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James Bond 007: Everything or Nothing (2003)

MI6 agent James Bond:007 rushes into action to rescue Oxford scientist Katya Nadanova from a terrorist facility in Egypt. After rescuing Katya bond heads to a mining town in Peru to ... See full summary »



(story), (story) | 4 more credits »
1 win & 1 nomination. See more awards »





Cast overview, first billed only:
James Bond (voice)
Q (voice)
Nikolai Diavolo (voice)
M (voice)
Katya Nadanova (voice)
Miss Nagai (voice)
Jaws (voice)
Mya Starling (voice) (as Mya Marie Harrison)
Jack Mason, 003 / Yayakov's Thug (voice) (as James A. Taylor)
Additional Voices (voice)
Additional Voices (voice)
Additional Voices (voice)
Additional Voices (voice)
Additional Voices (voice)


MI6 agent James Bond:007 rushes into action to rescue Oxford scientist Katya Nadanova from a terrorist facility in Egypt. After rescuing Katya bond heads to a mining town in Peru to investigate the disappearance of a double-o agent. He becomes acquainted with a geologist named Serena St. Germaine and they both discover that Katya Nadonova's latest project, nanobots designed to repair nuclear reactors; have been stolen by maddened ex KGB former apprentice of Max Zorin Nikolai Diavolo. Together the two set off to new Orleans and beyond to uncover and destroy Diavolo's maddened scheme for word domination. Written by redcommander27

Plot Summary | Add Synopsis


With Everything at stake, the World calls on BOND.


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Release Date:

18 February 2004 (Canada)  »

Also Known As:

Everything or Nothing  »

Box Office


$3,000,000 (estimated)

Company Credits

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Technical Specs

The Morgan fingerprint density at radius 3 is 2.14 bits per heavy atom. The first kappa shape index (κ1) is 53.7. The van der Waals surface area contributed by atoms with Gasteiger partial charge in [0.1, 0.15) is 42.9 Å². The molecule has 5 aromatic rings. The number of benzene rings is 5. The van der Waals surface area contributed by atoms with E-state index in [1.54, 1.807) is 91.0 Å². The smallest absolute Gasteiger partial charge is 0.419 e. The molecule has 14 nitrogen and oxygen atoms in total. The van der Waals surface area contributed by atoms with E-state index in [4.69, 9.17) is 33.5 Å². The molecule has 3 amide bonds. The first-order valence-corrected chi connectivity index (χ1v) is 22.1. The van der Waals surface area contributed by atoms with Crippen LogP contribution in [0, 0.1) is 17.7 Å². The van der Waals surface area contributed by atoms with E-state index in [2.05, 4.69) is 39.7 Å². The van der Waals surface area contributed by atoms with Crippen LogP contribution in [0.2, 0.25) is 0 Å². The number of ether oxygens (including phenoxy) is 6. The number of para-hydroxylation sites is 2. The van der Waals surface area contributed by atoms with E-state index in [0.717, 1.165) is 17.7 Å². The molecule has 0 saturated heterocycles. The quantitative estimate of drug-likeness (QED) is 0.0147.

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Did You Know?


Singer Mya both appears in the game as a leading Bond girl Mya Starling and also sings the title song "Everything or Nothing". See more »


Bond, James: [after choking an enemy] Can I drop you somewhere?
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References Die Another Day (2002) See more »

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User Reviews

The Best James Bond Game Ever (Yeah, Even Better Than "GoldenEye"!)
30 January 2008 | by (United States) – See all my reviews

Don't get me wrong. "GoldenEye" was revolutionary and is definitely the best FPS game to be based on the 007 franchise. But the series had fallen into a FPS rut. Enter "Everything or Nothing", which puts Bond in third-person. When I wrote my earlier review for "From Russia With Love", I had finished FRWL and just started EON and judged EON a bit harshly. Even though FRWL definitely has the edge in nostalgia and capturing the essence of the movie franchise, EON definitely is superior in terms of in-depth controls and gameplay variety. Missions range from standard running-and-gunning to driving an SUV, driving an Aston Martin, driving a limousine that is wired to explode, commandeering two different types of tanks a la "GoldenEye", riding a motorcycle, flying a helicopter, repelling down a shaft guarded by laser tripwires, and free falling after a plummeting damsel. Sure, vehicle controls are a little clumsy, but the issue here is the variety.